For me Fresher’s Week has been quite the introduction to life at St Andrews and their traditions. While it may not be anything like my life at Purdue, I am happy I am here.

Wish me luck in my first week of classes,

Emily

Haze, Rain, and School Days

18 Sep

HongKong_Nasta_2

At the current time, I’ve been in Hong Kong a little more than three weeks and the weather has improved a lot more than I expected. There are a lot more cloudy and windy days than I’d expected. I also had the opportunity to experience rain here. When going to class, it’s recommended that you always carry an umbrella, because, as I’ve learned, it can rain almost anytime (and very hard) and stop minutes later. Then you have to remember the humidity that comes with the rain and makes things pretty near unbearable.

And then there’s the smog. Pollution here is quite a bit worse than back home in Indiana. I first took note of this when my skin became ichy during my first rain here. And the time after that. And the next time.  And not only can you see the humidity in the air here, but you can often see the smog over the skyline mixing with the clouds. New York is probably just as bad, but it’s something I’ve never really experienced in the US.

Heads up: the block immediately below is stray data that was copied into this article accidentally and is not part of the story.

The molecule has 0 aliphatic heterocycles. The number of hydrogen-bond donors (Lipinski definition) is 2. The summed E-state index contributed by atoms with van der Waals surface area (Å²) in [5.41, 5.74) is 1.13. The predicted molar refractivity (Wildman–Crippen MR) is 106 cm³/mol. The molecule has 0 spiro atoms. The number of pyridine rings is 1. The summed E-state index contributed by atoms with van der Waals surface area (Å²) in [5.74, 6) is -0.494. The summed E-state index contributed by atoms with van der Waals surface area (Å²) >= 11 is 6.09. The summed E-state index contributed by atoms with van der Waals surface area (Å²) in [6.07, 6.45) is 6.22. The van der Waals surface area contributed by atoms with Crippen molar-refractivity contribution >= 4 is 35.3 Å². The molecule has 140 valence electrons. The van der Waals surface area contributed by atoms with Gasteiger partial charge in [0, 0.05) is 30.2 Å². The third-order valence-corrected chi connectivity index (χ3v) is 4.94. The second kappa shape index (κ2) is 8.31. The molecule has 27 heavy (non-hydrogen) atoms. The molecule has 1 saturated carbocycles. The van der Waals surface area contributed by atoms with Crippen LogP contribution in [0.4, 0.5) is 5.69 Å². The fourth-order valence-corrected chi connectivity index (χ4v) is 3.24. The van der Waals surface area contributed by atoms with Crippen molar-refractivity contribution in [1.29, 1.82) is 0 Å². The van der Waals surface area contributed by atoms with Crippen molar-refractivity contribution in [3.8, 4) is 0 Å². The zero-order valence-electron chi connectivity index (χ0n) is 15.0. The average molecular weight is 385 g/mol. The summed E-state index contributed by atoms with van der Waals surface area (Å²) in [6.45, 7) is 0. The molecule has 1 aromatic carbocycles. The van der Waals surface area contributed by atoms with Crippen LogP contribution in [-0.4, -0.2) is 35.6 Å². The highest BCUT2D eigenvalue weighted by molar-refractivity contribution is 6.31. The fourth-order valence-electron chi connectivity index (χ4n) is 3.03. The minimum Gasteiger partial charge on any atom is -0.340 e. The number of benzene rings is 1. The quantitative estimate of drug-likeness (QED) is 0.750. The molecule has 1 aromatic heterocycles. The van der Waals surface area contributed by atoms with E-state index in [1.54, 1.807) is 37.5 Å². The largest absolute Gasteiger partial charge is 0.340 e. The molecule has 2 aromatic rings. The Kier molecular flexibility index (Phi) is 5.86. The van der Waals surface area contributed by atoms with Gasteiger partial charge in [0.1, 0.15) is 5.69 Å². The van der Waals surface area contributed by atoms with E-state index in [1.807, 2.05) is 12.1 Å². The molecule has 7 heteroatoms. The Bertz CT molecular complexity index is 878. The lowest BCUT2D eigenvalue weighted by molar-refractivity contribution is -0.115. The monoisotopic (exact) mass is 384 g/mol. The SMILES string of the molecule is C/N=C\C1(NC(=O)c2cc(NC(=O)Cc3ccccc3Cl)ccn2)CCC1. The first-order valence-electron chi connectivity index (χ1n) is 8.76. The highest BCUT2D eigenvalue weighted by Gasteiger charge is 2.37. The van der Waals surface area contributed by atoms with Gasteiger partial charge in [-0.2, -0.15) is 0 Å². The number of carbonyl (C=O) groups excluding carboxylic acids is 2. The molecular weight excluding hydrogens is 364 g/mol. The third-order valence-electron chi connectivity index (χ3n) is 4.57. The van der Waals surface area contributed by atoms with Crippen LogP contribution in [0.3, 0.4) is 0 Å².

I have four classes here. Two of them are in Asian/Chinese culture, one is a 400 level Asian politics course, and the last class being intro-level Japanese and I can say for a fact that I stand out quite a bit. It’s a bit odd being the minority again but with the majority being a race that I’m used to seeing as a minority. It’s eye-opening to see how the mentality of a group doesn’t really change much across racial lines when you look at groups and is pretty interesting.